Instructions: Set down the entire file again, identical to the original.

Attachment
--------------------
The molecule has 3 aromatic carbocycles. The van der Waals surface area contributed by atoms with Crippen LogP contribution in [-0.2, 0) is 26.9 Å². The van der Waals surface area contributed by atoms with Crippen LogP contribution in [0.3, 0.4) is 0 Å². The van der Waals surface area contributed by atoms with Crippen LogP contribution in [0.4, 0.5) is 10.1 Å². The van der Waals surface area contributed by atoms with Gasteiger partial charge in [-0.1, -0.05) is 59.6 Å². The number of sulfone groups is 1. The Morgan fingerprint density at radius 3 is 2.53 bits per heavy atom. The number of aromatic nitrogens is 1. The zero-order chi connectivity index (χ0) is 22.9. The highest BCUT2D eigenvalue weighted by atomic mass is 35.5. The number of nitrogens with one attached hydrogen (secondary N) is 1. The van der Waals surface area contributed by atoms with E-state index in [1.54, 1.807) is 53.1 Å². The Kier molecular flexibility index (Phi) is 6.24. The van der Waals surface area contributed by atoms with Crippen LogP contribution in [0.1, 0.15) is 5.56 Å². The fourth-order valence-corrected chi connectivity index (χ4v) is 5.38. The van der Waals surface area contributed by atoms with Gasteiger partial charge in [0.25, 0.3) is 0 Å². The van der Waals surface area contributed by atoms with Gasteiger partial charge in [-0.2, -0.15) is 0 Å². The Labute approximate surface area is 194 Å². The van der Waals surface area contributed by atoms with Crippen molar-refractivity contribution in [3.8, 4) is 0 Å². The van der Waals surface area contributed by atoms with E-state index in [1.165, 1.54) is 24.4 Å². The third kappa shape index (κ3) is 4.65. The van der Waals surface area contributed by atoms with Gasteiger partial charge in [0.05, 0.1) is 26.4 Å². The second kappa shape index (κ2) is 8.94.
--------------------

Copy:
The molecule has 3 aromatic carbocycles. The van der Waals surface area contributed by atoms with Crippen LogP contribution in [-0.2, 0) is 26.9 Å². The van der Waals surface area contributed by atoms with Crippen LogP contribution in [0.3, 0.4) is 0 Å². The van der Waals surface area contributed by atoms with Crippen LogP contribution in [0.4, 0.5) is 10.1 Å². The van der Waals surface area contributed by atoms with Gasteiger partial charge in [-0.1, -0.05) is 59.6 Å². The number of sulfone groups is 1. The Morgan fingerprint density at radius 3 is 2.53 bits per heavy atom. The number of aromatic nitrogens is 1. The zero-order chi connectivity index (χ0) is 22.9. The highest BCUT2D eigenvalue weighted by atomic mass is 35.5. The number of nitrogens with one attached hydrogen (secondary N) is 1. The van der Waals surface area contributed by atoms with E-state index in [1.54, 1.807) is 53.1 Å². The Kier molecular flexibility index (Phi) is 6.24. The van der Waals surface area contributed by atoms with Crippen LogP contribution in [0.1, 0.15) is 5.56 Å². The fourth-order valence-corrected chi connectivity index (χ4v) is 5.38. The van der Waals surface area contributed by atoms with Gasteiger partial charge in [0.25, 0.3) is 0 Å². The van der Waals surface area contributed by atoms with Gasteiger partial charge in [-0.2, -0.15) is 0 Å². The Labute approximate surface area is 194 Å². The van der Waals surface area contributed by atoms with Crippen molar-refractivity contribution in [3.8, 4) is 0 Å². The van der Waals surface area contributed by atoms with E-state index in [1.165, 1.54) is 24.4 Å². The third kappa shape index (κ3) is 4.65. The van der Waals surface area contributed by atoms with Gasteiger partial charge in [0.05, 0.1) is 26.4 Å². The second kappa shape index (κ2) is 8.94.